Great. So, they're playing period instruments. You do realise, of course, that fact doesn't mean that their performance practices are necessarily correct. Ornament notation through the time of Mozart (and actually the standard baroque trill was taught into the 19th century) still realised baroque practices and the "tr" sign does not translate to "mordent". In fact, as written in this case, the appoggiatura, is implied (with, or without the #) and we've a written out termination.
Posted by: Mark_C

Re: Experts for Mozart music (and Trills!)… - 07/26/13 11:01 PM

As expected, you didn't give a single word of reply to the points that have been raised. (Not to mention that you're ignoring the simple fact that the 3-note version does exist.) All you show with replies like that is that indeed you just don't have the ability to engage in meaningful discussion about matters like this -- no ability to weigh something that is raised and give a thoughtful answer, no ability to discuss things on the level that so many of our members do. You only have your easy tunnel-visioned rigid views; never mind how limited and false they are.

By the way, the word is spelled "their." grin
Posted by: JoelW

Re: Experts for Mozart music (and Trills!)… - 07/26/13 11:21 PM

Originally Posted By: Mark_C
All you show with replies like that is that indeed you just don't have the ability to engage in meaningful discussion about matters like this -- no ability to weigh something that is raised and give a thoughtful answer, no ability to discuss things on the level that so many of our members do.


I've come to notice this as well.
Posted by: antony

Re: Experts for Mozart music (and Trills!)… - 07/26/13 11:42 PM

Originally Posted By: stores
Originally Posted By: Mark_C

Wrong again. grin

For example, see the video I posted -- which happens to be by a period-instrument ensemble.


Great. So, they're playing period instruments. You do realise, of course, that fact doesn't mean that they're performance practices are necessarily correct. Ornament notation through the time of Mozart (and actually the standard baroque trill was taught into the 19th century) still realised baroque practices and the "tr" sign does not translate to "mordent". In fact, as written in this case, the appoggiatura, is implied (with, or without the #) and we've a written out termination.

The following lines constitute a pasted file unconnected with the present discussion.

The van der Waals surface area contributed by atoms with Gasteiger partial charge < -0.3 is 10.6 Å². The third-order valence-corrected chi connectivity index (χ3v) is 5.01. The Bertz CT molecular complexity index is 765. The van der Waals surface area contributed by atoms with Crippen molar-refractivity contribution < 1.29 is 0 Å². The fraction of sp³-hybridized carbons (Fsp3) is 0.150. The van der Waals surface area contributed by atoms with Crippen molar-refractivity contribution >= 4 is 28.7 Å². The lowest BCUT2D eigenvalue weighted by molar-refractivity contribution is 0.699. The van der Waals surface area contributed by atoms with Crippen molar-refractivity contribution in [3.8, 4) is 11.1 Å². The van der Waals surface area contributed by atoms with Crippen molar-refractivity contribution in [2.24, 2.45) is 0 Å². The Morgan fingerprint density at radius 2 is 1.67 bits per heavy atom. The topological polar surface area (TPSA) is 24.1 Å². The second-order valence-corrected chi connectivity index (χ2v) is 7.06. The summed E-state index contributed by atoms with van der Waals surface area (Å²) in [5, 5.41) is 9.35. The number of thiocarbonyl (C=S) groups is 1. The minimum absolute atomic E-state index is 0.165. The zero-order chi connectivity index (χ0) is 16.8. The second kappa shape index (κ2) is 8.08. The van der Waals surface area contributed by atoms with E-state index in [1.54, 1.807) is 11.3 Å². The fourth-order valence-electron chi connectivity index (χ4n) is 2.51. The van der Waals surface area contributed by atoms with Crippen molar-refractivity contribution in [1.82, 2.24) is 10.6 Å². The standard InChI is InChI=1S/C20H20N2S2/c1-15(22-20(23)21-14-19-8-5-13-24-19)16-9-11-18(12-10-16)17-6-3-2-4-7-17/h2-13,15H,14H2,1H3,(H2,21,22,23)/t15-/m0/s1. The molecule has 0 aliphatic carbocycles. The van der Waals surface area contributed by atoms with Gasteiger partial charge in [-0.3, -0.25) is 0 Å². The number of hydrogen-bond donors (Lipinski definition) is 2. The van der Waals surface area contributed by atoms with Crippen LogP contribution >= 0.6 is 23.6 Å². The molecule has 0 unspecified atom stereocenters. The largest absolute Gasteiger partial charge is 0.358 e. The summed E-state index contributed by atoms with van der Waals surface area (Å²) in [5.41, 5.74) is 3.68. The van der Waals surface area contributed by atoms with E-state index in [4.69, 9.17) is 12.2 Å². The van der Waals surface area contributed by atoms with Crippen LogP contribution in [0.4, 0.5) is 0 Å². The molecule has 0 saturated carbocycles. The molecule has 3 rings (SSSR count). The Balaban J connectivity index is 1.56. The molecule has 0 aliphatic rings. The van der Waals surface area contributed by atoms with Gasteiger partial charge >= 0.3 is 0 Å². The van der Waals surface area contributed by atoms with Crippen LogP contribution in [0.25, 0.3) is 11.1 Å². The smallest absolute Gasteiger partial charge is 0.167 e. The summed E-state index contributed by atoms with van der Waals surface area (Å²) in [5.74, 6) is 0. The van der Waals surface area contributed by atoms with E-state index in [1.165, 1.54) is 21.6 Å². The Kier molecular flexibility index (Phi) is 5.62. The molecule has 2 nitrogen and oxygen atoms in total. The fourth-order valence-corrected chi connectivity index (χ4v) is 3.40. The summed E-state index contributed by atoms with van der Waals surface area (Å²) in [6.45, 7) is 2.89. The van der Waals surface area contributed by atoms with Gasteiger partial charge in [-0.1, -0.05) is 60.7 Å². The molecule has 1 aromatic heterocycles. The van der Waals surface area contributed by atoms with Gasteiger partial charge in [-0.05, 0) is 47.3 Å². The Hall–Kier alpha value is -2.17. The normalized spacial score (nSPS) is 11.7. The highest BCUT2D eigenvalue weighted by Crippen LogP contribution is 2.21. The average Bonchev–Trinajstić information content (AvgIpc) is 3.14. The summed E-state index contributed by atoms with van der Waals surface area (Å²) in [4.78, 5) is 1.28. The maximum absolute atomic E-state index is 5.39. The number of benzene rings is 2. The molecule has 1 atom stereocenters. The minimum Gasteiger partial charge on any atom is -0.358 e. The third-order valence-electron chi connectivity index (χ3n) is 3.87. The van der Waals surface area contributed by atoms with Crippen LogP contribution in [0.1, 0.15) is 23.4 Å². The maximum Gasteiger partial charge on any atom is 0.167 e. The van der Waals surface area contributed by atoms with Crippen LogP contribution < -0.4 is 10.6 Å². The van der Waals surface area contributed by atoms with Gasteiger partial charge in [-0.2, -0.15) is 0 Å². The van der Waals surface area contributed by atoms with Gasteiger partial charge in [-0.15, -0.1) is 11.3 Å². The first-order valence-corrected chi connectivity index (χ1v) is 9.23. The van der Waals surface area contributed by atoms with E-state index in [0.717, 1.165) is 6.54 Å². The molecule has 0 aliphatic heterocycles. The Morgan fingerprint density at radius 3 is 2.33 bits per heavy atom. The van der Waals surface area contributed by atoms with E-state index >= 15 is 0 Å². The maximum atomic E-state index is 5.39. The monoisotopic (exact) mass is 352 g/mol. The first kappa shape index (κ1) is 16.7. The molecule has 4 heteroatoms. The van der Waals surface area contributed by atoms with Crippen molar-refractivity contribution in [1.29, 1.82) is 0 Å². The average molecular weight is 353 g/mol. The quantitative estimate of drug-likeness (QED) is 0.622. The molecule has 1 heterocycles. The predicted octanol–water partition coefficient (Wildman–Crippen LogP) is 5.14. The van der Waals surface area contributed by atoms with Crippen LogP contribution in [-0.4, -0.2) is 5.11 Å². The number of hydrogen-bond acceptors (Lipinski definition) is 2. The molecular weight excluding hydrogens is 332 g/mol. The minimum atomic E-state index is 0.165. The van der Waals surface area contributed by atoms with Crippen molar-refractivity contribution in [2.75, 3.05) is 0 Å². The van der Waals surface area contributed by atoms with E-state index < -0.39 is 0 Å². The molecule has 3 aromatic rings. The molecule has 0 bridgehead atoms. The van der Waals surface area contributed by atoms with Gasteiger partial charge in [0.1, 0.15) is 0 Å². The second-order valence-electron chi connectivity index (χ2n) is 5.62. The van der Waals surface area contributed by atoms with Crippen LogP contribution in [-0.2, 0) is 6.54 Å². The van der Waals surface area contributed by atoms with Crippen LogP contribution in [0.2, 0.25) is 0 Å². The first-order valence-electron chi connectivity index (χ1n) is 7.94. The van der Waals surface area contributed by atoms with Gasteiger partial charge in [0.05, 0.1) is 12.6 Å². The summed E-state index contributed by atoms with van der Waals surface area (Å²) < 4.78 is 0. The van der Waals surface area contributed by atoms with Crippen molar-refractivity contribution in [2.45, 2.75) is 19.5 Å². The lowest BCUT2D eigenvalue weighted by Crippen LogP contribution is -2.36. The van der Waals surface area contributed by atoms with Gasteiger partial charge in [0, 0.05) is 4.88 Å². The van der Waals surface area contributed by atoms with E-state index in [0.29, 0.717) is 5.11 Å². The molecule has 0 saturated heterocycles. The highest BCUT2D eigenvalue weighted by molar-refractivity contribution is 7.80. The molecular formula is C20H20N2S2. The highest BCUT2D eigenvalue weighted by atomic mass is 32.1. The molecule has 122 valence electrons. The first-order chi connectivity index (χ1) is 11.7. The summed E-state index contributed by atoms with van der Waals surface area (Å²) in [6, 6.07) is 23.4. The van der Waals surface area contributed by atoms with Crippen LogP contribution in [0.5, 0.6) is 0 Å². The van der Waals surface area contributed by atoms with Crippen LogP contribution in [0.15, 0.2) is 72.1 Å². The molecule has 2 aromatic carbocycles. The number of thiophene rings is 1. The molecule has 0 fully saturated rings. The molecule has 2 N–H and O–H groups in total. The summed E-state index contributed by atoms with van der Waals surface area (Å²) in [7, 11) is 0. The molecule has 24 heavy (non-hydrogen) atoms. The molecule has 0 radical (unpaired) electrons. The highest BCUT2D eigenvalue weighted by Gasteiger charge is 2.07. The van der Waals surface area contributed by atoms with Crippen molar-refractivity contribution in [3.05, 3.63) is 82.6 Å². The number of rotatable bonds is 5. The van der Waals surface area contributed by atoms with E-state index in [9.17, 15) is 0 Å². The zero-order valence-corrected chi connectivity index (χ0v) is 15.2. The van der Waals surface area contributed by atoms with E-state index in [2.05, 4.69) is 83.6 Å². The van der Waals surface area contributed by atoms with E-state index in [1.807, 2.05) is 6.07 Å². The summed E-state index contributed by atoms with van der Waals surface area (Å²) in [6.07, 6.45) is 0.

What do you mean "the appoggiatura is implied"
Posted by: stores

Re: Experts for Mozart music (and Trills!)… - 07/27/13 04:53 AM

Originally Posted By: Mark_C
As expected, you didn't give a single word of reply to the points that have been raised. (Not to mention that you're ignoring the simple fact that the 3-note version does exist.) All you show with replies like that is that indeed you just don't have the ability to engage in meaningful discussion about matters like this -- no ability to weigh something that is raised and give a thoughtful answer, no ability to discuss things on the level that so many of our members do. You only have your easy tunnel-visioned rigid views; never mind how limited and false they are.

By the way, the word is spelled "their." grin


Mark, I spend my entire day discussing music and am completely capable of engaging in meaningful discussion. Simply because I choose not to get caught up in one of your blah blah ha ha blah blah ha ha exchanges does not mean I'm incompetent. This case is fairly simple and I stand by my earlier post.
Posted by: Mark_C

Re: Experts for Mozart music (and Trills!)… - 07/27/13 10:33 AM

As I've said before, don't tell us, show us.

From what you've shown on this site, you painfully lack the ability to engage in such interchange. We're not just talking about your replies to my posts; it's everything. I don't doubt that you discuss music plenty in real life. But is seems likely that the nature of it would be basically the same as what we see here, with the same limitations. If you want to say that this isn't so and that you do have the ability that you seem to lack (as more and more people are coming to feel), don't tell us; show us.

And whatever you do, you would do well to cut out the insults to people who simply have different views than you do. If you just did that, we wouldn't have to confront you like this.